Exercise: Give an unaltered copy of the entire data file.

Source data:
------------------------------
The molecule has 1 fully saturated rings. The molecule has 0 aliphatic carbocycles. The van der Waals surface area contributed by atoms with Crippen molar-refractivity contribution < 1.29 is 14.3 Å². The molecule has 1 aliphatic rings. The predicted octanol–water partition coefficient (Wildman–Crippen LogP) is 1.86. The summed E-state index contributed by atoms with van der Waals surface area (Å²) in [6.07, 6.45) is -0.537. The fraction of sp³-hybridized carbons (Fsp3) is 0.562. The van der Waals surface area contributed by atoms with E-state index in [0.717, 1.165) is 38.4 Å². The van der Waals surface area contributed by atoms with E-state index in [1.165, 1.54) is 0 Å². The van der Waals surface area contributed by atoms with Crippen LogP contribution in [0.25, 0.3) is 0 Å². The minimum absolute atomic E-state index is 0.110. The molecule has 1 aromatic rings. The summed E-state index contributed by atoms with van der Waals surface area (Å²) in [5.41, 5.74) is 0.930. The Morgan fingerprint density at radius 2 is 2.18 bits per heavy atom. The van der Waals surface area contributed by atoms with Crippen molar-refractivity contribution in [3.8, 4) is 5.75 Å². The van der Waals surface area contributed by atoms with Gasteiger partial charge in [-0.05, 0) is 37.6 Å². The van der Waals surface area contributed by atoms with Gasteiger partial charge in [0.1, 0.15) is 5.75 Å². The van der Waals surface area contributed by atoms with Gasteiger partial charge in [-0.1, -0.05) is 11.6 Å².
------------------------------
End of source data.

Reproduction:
The molecule has 1 fully saturated rings. The molecule has 0 aliphatic carbocycles. The van der Waals surface area contributed by atoms with Crippen molar-refractivity contribution < 1.29 is 14.3 Å². The molecule has 1 aliphatic rings. The predicted octanol–water partition coefficient (Wildman–Crippen LogP) is 1.86. The summed E-state index contributed by atoms with van der Waals surface area (Å²) in [6.07, 6.45) is -0.537. The fraction of sp³-hybridized carbons (Fsp3) is 0.562. The van der Waals surface area contributed by atoms with E-state index in [0.717, 1.165) is 38.4 Å². The van der Waals surface area contributed by atoms with E-state index in [1.165, 1.54) is 0 Å². The van der Waals surface area contributed by atoms with Crippen LogP contribution in [0.25, 0.3) is 0 Å². The minimum absolute atomic E-state index is 0.110. The molecule has 1 aromatic rings. The summed E-state index contributed by atoms with van der Waals surface area (Å²) in [5.41, 5.74) is 0.930. The Morgan fingerprint density at radius 2 is 2.18 bits per heavy atom. The van der Waals surface area contributed by atoms with Crippen molar-refractivity contribution in [3.8, 4) is 5.75 Å². The van der Waals surface area contributed by atoms with Gasteiger partial charge in [-0.05, 0) is 37.6 Å². The van der Waals surface area contributed by atoms with Gasteiger partial charge in [0.1, 0.15) is 5.75 Å². The van der Waals surface area contributed by atoms with Gasteiger partial charge in [-0.1, -0.05) is 11.6 Å².